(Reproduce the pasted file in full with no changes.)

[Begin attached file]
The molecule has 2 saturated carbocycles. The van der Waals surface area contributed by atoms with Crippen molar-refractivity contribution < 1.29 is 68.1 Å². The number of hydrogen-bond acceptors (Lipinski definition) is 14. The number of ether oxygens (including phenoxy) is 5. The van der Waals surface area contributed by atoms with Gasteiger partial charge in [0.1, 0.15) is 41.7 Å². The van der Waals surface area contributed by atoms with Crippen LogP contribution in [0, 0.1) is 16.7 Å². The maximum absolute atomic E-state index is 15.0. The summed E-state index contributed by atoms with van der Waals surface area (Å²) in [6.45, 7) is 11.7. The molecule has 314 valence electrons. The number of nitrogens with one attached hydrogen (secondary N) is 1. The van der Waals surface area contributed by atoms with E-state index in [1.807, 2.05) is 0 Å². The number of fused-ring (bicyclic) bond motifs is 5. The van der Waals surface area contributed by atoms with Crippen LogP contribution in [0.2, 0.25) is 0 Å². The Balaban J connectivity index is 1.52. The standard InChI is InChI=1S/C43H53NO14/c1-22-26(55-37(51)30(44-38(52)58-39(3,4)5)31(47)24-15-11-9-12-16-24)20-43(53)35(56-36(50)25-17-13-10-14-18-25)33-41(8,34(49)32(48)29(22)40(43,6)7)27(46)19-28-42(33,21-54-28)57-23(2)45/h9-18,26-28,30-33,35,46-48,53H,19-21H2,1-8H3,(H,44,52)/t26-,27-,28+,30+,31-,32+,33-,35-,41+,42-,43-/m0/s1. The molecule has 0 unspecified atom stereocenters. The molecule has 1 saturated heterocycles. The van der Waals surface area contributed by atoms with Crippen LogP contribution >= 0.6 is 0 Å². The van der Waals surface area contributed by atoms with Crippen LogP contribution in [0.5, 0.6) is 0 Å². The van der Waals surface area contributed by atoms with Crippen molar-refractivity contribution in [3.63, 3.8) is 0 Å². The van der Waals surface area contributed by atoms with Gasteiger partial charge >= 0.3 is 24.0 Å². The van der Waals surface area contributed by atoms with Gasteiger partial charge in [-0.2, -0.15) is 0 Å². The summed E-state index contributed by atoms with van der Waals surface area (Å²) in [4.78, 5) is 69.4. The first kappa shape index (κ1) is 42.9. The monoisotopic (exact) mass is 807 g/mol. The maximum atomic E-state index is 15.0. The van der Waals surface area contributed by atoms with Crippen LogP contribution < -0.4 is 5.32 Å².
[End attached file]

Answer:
The molecule has 2 saturated carbocycles. The van der Waals surface area contributed by atoms with Crippen molar-refractivity contribution < 1.29 is 68.1 Å². The number of hydrogen-bond acceptors (Lipinski definition) is 14. The number of ether oxygens (including phenoxy) is 5. The van der Waals surface area contributed by atoms with Gasteiger partial charge in [0.1, 0.15) is 41.7 Å². The van der Waals surface area contributed by atoms with Crippen LogP contribution in [0, 0.1) is 16.7 Å². The maximum absolute atomic E-state index is 15.0. The summed E-state index contributed by atoms with van der Waals surface area (Å²) in [6.45, 7) is 11.7. The molecule has 314 valence electrons. The number of nitrogens with one attached hydrogen (secondary N) is 1. The van der Waals surface area contributed by atoms with E-state index in [1.807, 2.05) is 0 Å². The number of fused-ring (bicyclic) bond motifs is 5. The van der Waals surface area contributed by atoms with Crippen LogP contribution in [0.2, 0.25) is 0 Å². The Balaban J connectivity index is 1.52. The standard InChI is InChI=1S/C43H53NO14/c1-22-26(55-37(51)30(44-38(52)58-39(3,4)5)31(47)24-15-11-9-12-16-24)20-43(53)35(56-36(50)25-17-13-10-14-18-25)33-41(8,34(49)32(48)29(22)40(43,6)7)27(46)19-28-42(33,21-54-28)57-23(2)45/h9-18,26-28,30-33,35,46-48,53H,19-21H2,1-8H3,(H,44,52)/t26-,27-,28+,30+,31-,32+,33-,35-,41+,42-,43-/m0/s1. The molecule has 0 unspecified atom stereocenters. The molecule has 1 saturated heterocycles. The van der Waals surface area contributed by atoms with Crippen LogP contribution >= 0.6 is 0 Å². The van der Waals surface area contributed by atoms with Crippen LogP contribution in [0.5, 0.6) is 0 Å². The van der Waals surface area contributed by atoms with Crippen molar-refractivity contribution in [3.63, 3.8) is 0 Å². The van der Waals surface area contributed by atoms with Gasteiger partial charge >= 0.3 is 24.0 Å². The van der Waals surface area contributed by atoms with Gasteiger partial charge in [-0.2, -0.15) is 0 Å². The summed E-state index contributed by atoms with van der Waals surface area (Å²) in [4.78, 5) is 69.4. The first kappa shape index (κ1) is 42.9. The monoisotopic (exact) mass is 807 g/mol. The maximum atomic E-state index is 15.0. The van der Waals surface area contributed by atoms with Crippen LogP contribution < -0.4 is 5.32 Å².